In-depth interviews reveal three distinct patterns of dealing with heart attacks. Couples make positive changes to their lives and relationships, are negative and fearful or regret lost opportunities to turn their lives around.
A third of people who suffer heart attacks discover new meaning to their lives and reconnect with their partner, but others see it as a threat to their well-ordered existence, according to research published in the latest Journal of Advanced Nursing.
Researchers from Switzerland and the USA teamed up to explore the in-depth experiences of 24 couples to see whether the experience had changed their lives and their relationships.
“All the couples experienced a brush with death at the onset of the disease which called for changes in their lifestyle” says lead researcher Dr Romy Mahrer-Imhof, from the Institute of Nursing at the University of Basel, Switzerland.
“Three distinct patterns of dealing with the patient’s heart attack emerged. People either made positive changes to their lives, felt negative about the experience or tried to turn their lives around but failed.”
Nine couples reported that the heart attack was an important and necessary event which had brought them closer together and transformed their lives.
“He used to be a very normal person but then he became reserved” said one partner. “When he suffered the heart attack he emerged transformed. He is much more open, much more relaxed. Now we can speak together again. We have succeeded in turning our lives around.”
This particular couple had also made practical changes to their lives.
“For example, I don’t do the grocery shopping anymore” she adds. “He goes now with the bike ? cycling is good for him and it brings him out from behind the computer.”
Ten couples said that they felt fearful and threatened by the fact that they had no control over an unpredictable future.
“The physician who tested me said my heart is not good” said one patient.” I could not understand it. Why did this happen to me? I was always careful to eat healthy food and I never smoked.”
“We are always a bit worried” added his wife. “We planned a trip, but now we have to let that go. I know I don’t need to be anxious, but it is hard to plan for the future when he is not healthy.”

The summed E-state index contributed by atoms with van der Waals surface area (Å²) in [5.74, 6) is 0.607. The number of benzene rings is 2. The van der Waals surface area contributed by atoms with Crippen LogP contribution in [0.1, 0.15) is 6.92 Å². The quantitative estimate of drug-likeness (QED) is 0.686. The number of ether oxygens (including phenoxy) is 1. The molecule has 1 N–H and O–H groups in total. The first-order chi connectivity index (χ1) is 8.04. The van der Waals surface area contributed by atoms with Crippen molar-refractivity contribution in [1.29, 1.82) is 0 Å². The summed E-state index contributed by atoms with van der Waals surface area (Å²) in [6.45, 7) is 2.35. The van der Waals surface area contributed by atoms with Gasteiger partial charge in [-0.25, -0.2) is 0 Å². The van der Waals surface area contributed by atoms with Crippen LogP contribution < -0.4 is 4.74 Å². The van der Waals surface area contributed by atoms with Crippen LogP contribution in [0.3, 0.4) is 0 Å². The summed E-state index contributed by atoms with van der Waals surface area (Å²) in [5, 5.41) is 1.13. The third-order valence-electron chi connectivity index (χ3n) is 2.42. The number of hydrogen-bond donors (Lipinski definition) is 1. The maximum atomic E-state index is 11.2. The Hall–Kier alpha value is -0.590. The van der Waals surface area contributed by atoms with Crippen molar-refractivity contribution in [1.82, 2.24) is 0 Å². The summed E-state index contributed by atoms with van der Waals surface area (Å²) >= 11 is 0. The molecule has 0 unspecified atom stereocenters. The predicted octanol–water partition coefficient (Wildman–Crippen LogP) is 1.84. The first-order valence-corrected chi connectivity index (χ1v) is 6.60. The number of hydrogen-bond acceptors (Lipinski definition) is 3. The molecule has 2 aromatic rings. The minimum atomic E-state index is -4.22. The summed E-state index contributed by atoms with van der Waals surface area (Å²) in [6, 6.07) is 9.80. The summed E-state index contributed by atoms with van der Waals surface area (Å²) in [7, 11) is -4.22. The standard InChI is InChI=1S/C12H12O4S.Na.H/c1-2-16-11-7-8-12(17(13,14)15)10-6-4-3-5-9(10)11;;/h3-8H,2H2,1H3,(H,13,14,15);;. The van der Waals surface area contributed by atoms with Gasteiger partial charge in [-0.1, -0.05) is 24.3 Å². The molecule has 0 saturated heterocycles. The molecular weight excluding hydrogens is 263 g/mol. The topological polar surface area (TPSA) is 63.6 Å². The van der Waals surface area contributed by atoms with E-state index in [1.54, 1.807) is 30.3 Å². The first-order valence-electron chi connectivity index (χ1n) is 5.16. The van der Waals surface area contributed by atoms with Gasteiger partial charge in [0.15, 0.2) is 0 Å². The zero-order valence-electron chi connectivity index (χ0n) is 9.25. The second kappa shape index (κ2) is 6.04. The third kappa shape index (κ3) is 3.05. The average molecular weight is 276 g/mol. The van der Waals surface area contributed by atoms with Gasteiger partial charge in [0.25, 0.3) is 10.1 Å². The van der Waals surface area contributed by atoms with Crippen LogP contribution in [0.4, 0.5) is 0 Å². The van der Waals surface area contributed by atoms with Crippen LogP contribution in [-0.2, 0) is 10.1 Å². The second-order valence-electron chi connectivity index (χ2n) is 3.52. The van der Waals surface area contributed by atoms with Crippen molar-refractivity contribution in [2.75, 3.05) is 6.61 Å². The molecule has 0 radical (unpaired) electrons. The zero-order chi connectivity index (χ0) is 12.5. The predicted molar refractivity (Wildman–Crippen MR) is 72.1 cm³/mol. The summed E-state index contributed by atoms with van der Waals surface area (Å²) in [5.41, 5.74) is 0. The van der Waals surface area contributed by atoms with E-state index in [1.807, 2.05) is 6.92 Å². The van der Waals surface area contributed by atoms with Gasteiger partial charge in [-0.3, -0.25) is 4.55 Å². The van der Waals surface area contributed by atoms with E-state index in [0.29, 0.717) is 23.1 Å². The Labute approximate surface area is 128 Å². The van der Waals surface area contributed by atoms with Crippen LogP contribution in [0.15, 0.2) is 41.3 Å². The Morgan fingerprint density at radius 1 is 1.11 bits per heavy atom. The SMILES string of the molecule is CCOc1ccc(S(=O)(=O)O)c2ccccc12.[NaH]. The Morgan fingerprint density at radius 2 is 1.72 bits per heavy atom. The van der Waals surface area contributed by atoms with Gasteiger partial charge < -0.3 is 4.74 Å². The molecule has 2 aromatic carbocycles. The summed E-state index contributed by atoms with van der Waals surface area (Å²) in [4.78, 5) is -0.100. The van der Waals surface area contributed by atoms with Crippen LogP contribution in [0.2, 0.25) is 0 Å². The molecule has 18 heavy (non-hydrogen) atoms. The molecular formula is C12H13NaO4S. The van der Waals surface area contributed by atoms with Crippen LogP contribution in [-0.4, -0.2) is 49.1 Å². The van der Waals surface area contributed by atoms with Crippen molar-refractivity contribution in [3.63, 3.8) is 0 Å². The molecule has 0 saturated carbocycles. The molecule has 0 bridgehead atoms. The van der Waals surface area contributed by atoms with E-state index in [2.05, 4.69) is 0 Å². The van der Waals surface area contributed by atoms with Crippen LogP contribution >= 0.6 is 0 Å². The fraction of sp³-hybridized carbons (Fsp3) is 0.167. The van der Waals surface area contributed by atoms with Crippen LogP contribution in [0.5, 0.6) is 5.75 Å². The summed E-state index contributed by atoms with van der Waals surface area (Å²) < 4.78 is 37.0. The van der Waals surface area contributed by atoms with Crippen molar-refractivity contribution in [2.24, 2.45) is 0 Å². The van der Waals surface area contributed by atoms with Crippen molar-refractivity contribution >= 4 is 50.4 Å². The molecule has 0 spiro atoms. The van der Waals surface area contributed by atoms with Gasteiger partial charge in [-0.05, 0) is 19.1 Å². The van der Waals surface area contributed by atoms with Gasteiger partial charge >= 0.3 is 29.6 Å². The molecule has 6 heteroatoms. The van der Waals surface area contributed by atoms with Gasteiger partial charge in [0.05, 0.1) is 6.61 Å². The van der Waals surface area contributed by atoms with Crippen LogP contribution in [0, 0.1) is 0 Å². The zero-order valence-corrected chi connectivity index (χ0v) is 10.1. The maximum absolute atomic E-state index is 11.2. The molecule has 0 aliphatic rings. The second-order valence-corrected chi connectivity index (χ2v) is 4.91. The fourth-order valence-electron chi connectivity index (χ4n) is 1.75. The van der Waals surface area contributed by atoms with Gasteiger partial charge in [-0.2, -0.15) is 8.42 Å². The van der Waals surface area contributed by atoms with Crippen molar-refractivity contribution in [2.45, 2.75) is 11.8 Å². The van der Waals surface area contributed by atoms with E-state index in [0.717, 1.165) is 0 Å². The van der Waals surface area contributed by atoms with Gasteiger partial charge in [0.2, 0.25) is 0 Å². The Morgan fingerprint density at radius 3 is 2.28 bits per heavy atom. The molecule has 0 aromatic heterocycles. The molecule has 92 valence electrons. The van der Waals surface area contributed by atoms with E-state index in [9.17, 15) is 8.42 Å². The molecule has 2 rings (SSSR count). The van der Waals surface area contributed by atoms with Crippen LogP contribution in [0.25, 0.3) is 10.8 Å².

The remaining five couples looked at various possibilities for positive change as the result of the heart attack. But they did not achieve them and felt that they had missed their chance to make things better.
One partner in her mid 60s talked about how she wanted her husband to take more exercise, work less and spend more time with her after his heart attack.
“Work and other things are much more important than that we spend time together” she said. “I have to rely on myself. I do not want to wait and be frustrated all the time. I could start nagging ? how awful. So we live as we did before.”
The study focussed on patients who had been hospitalised in north-west Switzerland in the last year after an acute cardiac event, together with their partners. The patients had all attended a cardiac rehabilitation programme.
All the study couples had been in a stable relationship for at least a year and none had a coexisting terminal illness or mental disability or were receiving counselling at the time of the study.
83 per cent of the patients were married men, with an average age of 61, and their wives were slightly younger, with an average age of 58. Relationships ranged from four to 60 years, with a median of 35.
92 per cent had children and 50 per cent also had grandchildren.
The majority (92 per cent) had coronary heart disease and eight per cent had valve failure. 54 per cent received catheterisation, 38 per cent had surgery and eight per cent received other treatments.
The interviewers spoke to each couple together for about an hour and a half and followed this up with individual one-hour interviews with each of the 24 patients and their partners.
“Many patients, particularly women, don’t attend rehabilitation programmes and this is something that needs to be addressed during their stay in hospital” says Dr Mahrer-Imhof.
“Our findings also support arguments for increasing the involvement of couples in rehabilitation programmes so that support can be tailored to their own individual relationship.
“For example, counselling could provide these couples with more choices about how to negotiate more intimacy in a relationship in which each partner’s needs and wants are respected.
“Group session are also useful as they show people how other couples deal with similar situations, helping them to conquer fear and find new ways of living, despite the illness.”